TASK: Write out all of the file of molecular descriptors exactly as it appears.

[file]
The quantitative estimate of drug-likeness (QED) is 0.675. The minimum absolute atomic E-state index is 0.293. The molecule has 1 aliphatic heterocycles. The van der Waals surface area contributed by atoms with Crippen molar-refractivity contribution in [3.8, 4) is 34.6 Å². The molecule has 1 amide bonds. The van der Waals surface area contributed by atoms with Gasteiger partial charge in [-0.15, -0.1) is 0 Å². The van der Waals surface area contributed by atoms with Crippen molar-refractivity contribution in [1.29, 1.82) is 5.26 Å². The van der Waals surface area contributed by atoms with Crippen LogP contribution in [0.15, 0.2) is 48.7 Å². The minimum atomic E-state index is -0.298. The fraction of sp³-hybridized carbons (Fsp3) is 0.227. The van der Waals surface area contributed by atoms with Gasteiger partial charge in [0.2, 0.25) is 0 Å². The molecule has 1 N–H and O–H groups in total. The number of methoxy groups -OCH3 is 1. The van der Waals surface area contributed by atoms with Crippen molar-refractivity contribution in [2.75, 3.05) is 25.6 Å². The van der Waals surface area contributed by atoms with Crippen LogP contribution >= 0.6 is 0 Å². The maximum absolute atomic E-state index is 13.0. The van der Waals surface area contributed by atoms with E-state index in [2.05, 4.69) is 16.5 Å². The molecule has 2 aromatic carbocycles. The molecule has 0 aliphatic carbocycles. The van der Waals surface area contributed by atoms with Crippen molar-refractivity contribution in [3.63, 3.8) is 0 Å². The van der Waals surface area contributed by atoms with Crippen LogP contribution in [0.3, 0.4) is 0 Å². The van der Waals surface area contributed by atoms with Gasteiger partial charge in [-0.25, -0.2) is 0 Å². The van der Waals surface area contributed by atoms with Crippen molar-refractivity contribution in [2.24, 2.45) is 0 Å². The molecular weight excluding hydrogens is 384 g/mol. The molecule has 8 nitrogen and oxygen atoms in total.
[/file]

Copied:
The quantitative estimate of drug-likeness (QED) is 0.675. The minimum absolute atomic E-state index is 0.293. The molecule has 1 aliphatic heterocycles. The van der Waals surface area contributed by atoms with Crippen molar-refractivity contribution in [3.8, 4) is 34.6 Å². The molecule has 1 amide bonds. The van der Waals surface area contributed by atoms with Gasteiger partial charge in [-0.15, -0.1) is 0 Å². The van der Waals surface area contributed by atoms with Crippen molar-refractivity contribution in [1.29, 1.82) is 5.26 Å². The van der Waals surface area contributed by atoms with Crippen LogP contribution in [0.15, 0.2) is 48.7 Å². The minimum atomic E-state index is -0.298. The fraction of sp³-hybridized carbons (Fsp3) is 0.227. The van der Waals surface area contributed by atoms with Gasteiger partial charge in [0.2, 0.25) is 0 Å². The molecule has 1 N–H and O–H groups in total. The number of methoxy groups -OCH3 is 1. The van der Waals surface area contributed by atoms with Crippen molar-refractivity contribution in [2.75, 3.05) is 25.6 Å². The van der Waals surface area contributed by atoms with Crippen LogP contribution >= 0.6 is 0 Å². The maximum absolute atomic E-state index is 13.0. The van der Waals surface area contributed by atoms with E-state index in [2.05, 4.69) is 16.5 Å². The molecule has 2 aromatic carbocycles. The molecule has 0 aliphatic carbocycles. The van der Waals surface area contributed by atoms with Crippen molar-refractivity contribution in [3.63, 3.8) is 0 Å². The van der Waals surface area contributed by atoms with Crippen LogP contribution in [0.3, 0.4) is 0 Å². The van der Waals surface area contributed by atoms with Gasteiger partial charge in [-0.25, -0.2) is 0 Å². The van der Waals surface area contributed by atoms with Crippen molar-refractivity contribution in [2.24, 2.45) is 0 Å². The molecular weight excluding hydrogens is 384 g/mol. The molecule has 8 nitrogen and oxygen atoms in total.